The British Army eSports team have played first fixture against a professional organisation.
A three-night competition against 4Elements, based in the Netherlands, saw the competitors play on Call of Duty, CS: GO and League of Legends.
The Dutch team was created in 2018 by founder Paul Helder and has competed at many European gaming conventions.
The first night of action saw Call of Duty take focus and the Army team were the dominant force, beating the 4Elements side and winning on all five maps.
The second night was on the CS: GO platform – 4Elements' forte.
Unsurprisingly, it was difficult for the Army as they fell to defeat on the night.
It meant the last match, on League of Legends, would be the decider of the contest, with 4Elements winning a closely-contested battle to take the victory overall.
Army team member Major Tom Elliot said despite the loss, they have plenty to be proud of.
He said: "The fact that we actually won one of the titles was absolutely superb.
"We came in fighting and at no stage did we give up. I'm very proud of the guys. I'm very proud of all three teams.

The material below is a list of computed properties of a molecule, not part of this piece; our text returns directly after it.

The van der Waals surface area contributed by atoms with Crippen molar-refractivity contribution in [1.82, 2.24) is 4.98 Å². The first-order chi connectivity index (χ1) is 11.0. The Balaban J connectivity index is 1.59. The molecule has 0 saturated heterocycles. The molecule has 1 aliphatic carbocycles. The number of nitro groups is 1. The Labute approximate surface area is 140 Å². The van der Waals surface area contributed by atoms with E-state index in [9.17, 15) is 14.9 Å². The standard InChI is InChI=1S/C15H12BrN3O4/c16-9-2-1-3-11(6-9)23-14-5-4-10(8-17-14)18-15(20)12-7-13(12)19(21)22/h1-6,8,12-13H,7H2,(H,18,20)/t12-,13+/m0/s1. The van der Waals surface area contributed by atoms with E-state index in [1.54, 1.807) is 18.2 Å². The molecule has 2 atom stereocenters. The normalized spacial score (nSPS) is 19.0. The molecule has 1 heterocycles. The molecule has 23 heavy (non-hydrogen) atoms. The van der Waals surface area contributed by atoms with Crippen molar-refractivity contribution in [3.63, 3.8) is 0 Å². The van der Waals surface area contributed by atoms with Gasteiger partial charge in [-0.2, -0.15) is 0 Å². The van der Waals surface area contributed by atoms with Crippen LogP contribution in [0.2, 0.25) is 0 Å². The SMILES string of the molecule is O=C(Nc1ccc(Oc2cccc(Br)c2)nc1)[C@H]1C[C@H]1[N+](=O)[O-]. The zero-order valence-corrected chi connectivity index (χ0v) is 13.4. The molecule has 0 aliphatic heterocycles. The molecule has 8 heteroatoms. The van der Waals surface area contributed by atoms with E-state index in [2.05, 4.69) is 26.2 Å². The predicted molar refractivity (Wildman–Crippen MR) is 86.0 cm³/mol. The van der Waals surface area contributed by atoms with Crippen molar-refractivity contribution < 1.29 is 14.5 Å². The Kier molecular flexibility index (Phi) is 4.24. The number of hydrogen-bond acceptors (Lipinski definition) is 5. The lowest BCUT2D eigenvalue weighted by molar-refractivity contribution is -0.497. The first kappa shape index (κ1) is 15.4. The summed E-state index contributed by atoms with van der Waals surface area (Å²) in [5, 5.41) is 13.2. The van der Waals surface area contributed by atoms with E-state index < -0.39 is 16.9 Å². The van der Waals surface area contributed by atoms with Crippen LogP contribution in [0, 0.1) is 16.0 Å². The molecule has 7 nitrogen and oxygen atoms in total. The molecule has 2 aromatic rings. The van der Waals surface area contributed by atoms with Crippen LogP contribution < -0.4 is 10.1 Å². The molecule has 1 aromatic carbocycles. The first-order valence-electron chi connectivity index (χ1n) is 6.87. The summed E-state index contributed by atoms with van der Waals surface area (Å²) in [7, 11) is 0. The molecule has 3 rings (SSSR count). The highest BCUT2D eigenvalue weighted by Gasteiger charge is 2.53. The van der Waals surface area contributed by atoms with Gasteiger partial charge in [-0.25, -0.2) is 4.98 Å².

"I take my hat off to 4Elements. They are a good team."
The first night's performance was a shock to not only the neutrals watching but 4Elements themselves, according to their founder.
Helder said: "I thought it was a great experience to play against the Army as well to see what level of competitiveness gaming they are.
"In Call of Duty, they completely destroyed us. They didn't even leave my players alive. It was like a destruction!"
ESports has become increasingly popular in the military during the coronavirus pandemic and Maj Elliot said he believes that will continue.
He said: "After lockdown, is eSports going to disappear? No chance.
"It's growing stronger and bigger. I can't see any negatives in there and I can't see any reason why, after the lockdown, you wouldn't just say 'this is a winner'.
"If anything, the lockdown has shone a strong light on it. I know the senior hierarchy within the Army are looking at eSports and going 'wow'.
"They had no idea that it was such a strong component around the world," he added.